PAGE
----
Now a window manager. There are so many of these that I'm not going to list them all. I'll mention a few notables:
      sawfish [sf.net] is a fairly fast, *extremely* flexible (everything's written in lisp, much like emacs) window manager that uses gtk. Currently GNOME's default. I love this thing, but it doesn't come with a pager, so you either need to use a base desktop environment with a pager or use spager [stanford.edu].
      enlightenment [enlightenment.org] is, at least until the next major release, still a window manager and not a desktop environment. Lots of emphasis on eye candy.
      ion [students.tut.fi], a novel window manager that's designed to be managed entirely with the keyboard and never overlap windows.
      blackbox [sourceforge.net] is what I'd suggest if you needed a fast environment that still looked nice.

      Most WMs support launching programs with given key combinations. I'd advise against this. The excellent XBindKeys [hocwp.free.fr] is window-manager independent, quite capable, allows you to kill off your window manager and still use keys to start programs, etc. Plus, there's a nice benefit to using a different program than your window manager to launch programs. If you never launch external programs with your WM, you can renice -10 `pidof sawfish` or whatever your window manager is. Making your window manager (and X) meaner with respect to CPU scheduling makes for a much more snappy environment when edge flipping or the like. Sure, it might take a sec for the mozilla windows in the background to finish redrawing when I flip to a new desktop, but in the meantime I can do my work without waiting around for them.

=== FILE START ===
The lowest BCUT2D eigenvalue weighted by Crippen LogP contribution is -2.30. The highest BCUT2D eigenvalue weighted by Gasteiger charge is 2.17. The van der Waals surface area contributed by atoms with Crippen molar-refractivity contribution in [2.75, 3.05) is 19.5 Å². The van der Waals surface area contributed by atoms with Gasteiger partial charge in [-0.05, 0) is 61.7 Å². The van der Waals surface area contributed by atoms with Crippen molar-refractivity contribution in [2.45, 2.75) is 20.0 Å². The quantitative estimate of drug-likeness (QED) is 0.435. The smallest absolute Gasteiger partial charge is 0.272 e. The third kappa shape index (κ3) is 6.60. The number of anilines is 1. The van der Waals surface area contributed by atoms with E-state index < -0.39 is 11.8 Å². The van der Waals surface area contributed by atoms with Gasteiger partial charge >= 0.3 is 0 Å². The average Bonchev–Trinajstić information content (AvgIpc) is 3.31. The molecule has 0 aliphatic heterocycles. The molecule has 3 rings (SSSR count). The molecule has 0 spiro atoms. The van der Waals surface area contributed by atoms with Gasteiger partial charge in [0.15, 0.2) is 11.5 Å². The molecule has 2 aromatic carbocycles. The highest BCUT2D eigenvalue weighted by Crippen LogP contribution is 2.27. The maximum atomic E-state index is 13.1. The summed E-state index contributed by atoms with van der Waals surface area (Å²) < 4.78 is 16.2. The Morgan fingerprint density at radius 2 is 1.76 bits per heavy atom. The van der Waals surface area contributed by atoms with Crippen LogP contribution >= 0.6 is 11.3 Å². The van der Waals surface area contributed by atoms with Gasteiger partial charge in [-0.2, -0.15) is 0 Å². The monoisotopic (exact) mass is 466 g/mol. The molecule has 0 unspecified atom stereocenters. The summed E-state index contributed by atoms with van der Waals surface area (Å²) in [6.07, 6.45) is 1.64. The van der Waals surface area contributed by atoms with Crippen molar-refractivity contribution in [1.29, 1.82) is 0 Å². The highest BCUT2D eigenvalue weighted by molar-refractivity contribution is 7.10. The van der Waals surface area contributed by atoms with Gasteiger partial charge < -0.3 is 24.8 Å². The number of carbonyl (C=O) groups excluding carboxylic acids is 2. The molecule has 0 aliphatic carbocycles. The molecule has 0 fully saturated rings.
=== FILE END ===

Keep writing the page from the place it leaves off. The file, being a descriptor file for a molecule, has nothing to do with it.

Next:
The reason you don't want to make your WM meaner if you use it to launch programs is that then all the programs will also be equally mean.

      Decide on the Big Four applications of any X desktop. Text editor, web browser, file manager, and terminal emulator.

      Text editor:
      I can't possibly cover this holy war here. My personal preference is xemacs [xemacs.org], which is a bit of a learning curve for new users from Windows, but well worth it in power in the long run. You may want something that meshes more with the rest of your chosen desktop environment.